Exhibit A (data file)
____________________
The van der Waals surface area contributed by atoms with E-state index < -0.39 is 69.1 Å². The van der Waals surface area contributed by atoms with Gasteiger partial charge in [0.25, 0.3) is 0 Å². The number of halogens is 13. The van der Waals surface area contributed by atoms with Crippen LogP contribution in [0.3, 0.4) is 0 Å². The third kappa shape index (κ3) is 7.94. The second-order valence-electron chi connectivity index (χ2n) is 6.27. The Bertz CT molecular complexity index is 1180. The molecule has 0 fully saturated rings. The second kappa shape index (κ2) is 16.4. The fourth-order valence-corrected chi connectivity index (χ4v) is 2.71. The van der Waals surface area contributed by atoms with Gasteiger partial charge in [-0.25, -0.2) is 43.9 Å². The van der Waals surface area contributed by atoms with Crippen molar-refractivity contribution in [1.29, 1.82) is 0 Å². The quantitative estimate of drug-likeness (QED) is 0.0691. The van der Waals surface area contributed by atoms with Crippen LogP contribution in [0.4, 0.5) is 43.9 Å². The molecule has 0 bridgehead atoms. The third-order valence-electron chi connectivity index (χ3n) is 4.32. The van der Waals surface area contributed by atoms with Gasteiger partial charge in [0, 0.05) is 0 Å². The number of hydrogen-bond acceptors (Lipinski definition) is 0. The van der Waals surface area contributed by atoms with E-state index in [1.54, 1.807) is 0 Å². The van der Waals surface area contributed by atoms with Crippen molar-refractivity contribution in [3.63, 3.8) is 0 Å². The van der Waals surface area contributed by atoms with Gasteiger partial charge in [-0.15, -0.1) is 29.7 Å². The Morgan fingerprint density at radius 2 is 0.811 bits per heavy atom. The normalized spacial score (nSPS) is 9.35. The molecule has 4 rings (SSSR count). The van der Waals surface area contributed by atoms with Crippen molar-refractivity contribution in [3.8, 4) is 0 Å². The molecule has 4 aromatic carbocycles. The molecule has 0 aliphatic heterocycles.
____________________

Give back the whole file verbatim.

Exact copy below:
The van der Waals surface area contributed by atoms with E-state index < -0.39 is 69.1 Å². The van der Waals surface area contributed by atoms with Gasteiger partial charge in [0.25, 0.3) is 0 Å². The number of halogens is 13. The van der Waals surface area contributed by atoms with Crippen LogP contribution in [0.3, 0.4) is 0 Å². The third kappa shape index (κ3) is 7.94. The second-order valence-electron chi connectivity index (χ2n) is 6.27. The Bertz CT molecular complexity index is 1180. The molecule has 0 fully saturated rings. The second kappa shape index (κ2) is 16.4. The fourth-order valence-corrected chi connectivity index (χ4v) is 2.71. The van der Waals surface area contributed by atoms with Gasteiger partial charge in [-0.25, -0.2) is 43.9 Å². The van der Waals surface area contributed by atoms with Crippen molar-refractivity contribution in [1.29, 1.82) is 0 Å². The quantitative estimate of drug-likeness (QED) is 0.0691. The van der Waals surface area contributed by atoms with Crippen LogP contribution in [0.4, 0.5) is 43.9 Å². The molecule has 0 bridgehead atoms. The third-order valence-electron chi connectivity index (χ3n) is 4.32. The van der Waals surface area contributed by atoms with Gasteiger partial charge in [0, 0.05) is 0 Å². The number of hydrogen-bond acceptors (Lipinski definition) is 0. The van der Waals surface area contributed by atoms with E-state index in [1.54, 1.807) is 0 Å². The van der Waals surface area contributed by atoms with Crippen molar-refractivity contribution in [3.63, 3.8) is 0 Å². The van der Waals surface area contributed by atoms with Gasteiger partial charge in [-0.15, -0.1) is 29.7 Å². The Morgan fingerprint density at radius 2 is 0.811 bits per heavy atom. The normalized spacial score (nSPS) is 9.35. The molecule has 4 rings (SSSR count). The van der Waals surface area contributed by atoms with Crippen molar-refractivity contribution in [3.8, 4) is 0 Å². The molecule has 4 aromatic carbocycles. The molecule has 0 aliphatic heterocycles.